Introduction: You're listening to KBKast, the cyber security podcast for all executives. Cutting through the jargon and hype to understand the landscape where risk and technology meet. Now here's your host, Karissa Breen.
KB: Joining me today is Sean Duca, regional Chief Security Officer APJ from Palo Alto Networks, and today we are discussing to pay or not pay a ransom. So Sean, thank you so much for coming back. I thought males would get you on the show because I know I'm always gonna get honesty from you. So thanks very much for joining.
Sean: Thanks for having me.
KB: Okay, I wanna start with, now there's a lot of articles recently actually floating around in the space on social media or wherever you read your local news around to pay or not to pay. Now I wanna get into this, and I know if we zoom out, the answer's gonna be, it depends kb, but I really wanna explore both sides.
So maybe let's start with your high level thoughts around paying. What does that look.
Sean: So I think that there's a number of things to consider. There's always the key part that we always say, which is you're effectively funding a criminal organization, potentially even a terrorist organization as well. So I think putting that aside, because I think we all are aware of that one.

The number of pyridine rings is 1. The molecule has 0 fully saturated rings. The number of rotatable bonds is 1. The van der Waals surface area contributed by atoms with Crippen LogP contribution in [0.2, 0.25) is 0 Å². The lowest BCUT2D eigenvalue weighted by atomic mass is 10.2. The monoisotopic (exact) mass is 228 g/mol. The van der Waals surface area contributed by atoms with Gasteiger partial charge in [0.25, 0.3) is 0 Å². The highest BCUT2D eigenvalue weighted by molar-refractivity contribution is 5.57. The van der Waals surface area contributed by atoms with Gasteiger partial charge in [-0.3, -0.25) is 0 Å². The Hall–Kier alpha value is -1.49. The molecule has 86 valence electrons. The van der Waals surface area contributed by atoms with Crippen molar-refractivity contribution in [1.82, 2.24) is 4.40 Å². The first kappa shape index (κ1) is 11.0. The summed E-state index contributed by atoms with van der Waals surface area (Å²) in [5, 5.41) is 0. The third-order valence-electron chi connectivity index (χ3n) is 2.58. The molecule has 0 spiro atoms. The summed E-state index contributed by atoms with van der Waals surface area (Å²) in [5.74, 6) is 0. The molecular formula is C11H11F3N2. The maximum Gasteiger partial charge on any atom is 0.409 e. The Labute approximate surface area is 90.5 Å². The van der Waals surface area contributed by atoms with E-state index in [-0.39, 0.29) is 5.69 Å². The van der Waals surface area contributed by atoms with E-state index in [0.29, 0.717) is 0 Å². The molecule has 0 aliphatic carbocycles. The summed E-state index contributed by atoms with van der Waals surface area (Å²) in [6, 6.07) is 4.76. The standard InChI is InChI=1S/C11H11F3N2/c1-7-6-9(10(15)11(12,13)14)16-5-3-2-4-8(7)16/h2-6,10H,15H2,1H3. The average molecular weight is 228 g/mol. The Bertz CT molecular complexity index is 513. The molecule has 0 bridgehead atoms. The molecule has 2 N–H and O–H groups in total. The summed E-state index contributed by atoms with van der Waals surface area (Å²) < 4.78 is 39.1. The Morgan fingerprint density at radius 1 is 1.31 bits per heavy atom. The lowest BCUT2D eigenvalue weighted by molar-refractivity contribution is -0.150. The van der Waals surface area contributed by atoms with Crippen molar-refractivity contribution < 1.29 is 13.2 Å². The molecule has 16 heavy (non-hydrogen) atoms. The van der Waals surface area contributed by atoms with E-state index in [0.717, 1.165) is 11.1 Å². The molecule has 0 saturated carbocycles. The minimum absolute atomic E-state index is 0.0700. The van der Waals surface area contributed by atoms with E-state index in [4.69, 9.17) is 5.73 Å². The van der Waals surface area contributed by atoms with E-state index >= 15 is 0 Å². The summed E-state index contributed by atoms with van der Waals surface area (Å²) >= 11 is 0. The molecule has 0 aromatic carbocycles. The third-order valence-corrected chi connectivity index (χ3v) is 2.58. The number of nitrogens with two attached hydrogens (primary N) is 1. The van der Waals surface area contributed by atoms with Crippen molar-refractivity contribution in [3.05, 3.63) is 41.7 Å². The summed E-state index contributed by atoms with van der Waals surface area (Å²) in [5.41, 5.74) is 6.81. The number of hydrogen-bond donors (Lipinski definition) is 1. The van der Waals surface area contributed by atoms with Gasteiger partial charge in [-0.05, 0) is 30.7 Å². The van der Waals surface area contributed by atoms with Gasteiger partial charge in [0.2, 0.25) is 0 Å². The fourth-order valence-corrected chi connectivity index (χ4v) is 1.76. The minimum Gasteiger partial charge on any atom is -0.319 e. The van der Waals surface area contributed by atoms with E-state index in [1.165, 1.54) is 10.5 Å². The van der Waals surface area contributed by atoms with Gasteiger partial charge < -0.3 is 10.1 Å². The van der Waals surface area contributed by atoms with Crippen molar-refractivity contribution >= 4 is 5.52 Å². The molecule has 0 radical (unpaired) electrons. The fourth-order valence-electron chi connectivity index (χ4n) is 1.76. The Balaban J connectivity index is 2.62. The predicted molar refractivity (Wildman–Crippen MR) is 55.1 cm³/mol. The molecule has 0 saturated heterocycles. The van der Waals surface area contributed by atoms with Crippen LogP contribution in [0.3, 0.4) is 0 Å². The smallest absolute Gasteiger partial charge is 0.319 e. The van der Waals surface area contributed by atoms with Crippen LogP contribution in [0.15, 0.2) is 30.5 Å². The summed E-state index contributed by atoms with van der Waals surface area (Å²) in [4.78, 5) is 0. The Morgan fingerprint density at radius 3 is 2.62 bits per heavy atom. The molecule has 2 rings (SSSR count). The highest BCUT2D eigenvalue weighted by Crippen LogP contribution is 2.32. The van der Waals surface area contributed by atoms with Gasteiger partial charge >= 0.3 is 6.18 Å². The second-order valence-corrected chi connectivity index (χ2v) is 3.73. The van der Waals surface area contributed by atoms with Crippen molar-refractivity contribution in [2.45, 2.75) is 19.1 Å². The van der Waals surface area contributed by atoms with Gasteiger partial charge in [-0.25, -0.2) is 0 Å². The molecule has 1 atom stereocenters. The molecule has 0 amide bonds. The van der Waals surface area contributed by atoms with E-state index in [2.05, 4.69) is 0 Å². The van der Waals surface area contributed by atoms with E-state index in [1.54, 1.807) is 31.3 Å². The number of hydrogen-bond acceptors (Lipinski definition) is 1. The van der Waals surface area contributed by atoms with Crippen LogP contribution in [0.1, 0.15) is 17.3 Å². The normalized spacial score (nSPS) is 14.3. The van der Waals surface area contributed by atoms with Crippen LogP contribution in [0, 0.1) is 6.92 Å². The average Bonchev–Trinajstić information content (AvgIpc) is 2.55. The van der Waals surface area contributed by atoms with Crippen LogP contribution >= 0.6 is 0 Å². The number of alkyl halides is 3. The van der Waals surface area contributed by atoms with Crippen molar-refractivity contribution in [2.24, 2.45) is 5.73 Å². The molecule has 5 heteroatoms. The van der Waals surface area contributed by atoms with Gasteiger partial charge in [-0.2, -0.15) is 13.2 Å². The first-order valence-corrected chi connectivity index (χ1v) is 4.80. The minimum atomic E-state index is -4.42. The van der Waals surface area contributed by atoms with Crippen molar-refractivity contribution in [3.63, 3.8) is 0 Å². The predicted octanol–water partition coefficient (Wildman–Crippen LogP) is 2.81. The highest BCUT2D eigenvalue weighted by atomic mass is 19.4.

The key part is also thinking about what does it actually mean to your own organization? First and foremost, today, there are no laws that prohibit you from actually paying the only law and potential. Gotcha. Is the fact that if the organization or the criminal group that you're actually paying, if they're actually sitting in a country or they're actually a group that is actually being listed, A band entity.
So I anything that's currently in Russia right now is obviously under sanctions. So if you're actually paying that organization and they're sitting in Russia, that is the illegal part. So that's the part to probably be aware of right now. But in terms of should you pay, should you not pay?
The honest answer that I could give? It depends. And I think it really comes down to the organization. Every organization needs to understand their own risk appetite, and that's one of those, Points in time moments, and it's a moment that's probably gonna go through many times as a business leader, where you have to sit down, look at each other around a boardroom table, the executive leadership team, the board of directors, and actually work out what is your level of tolerance.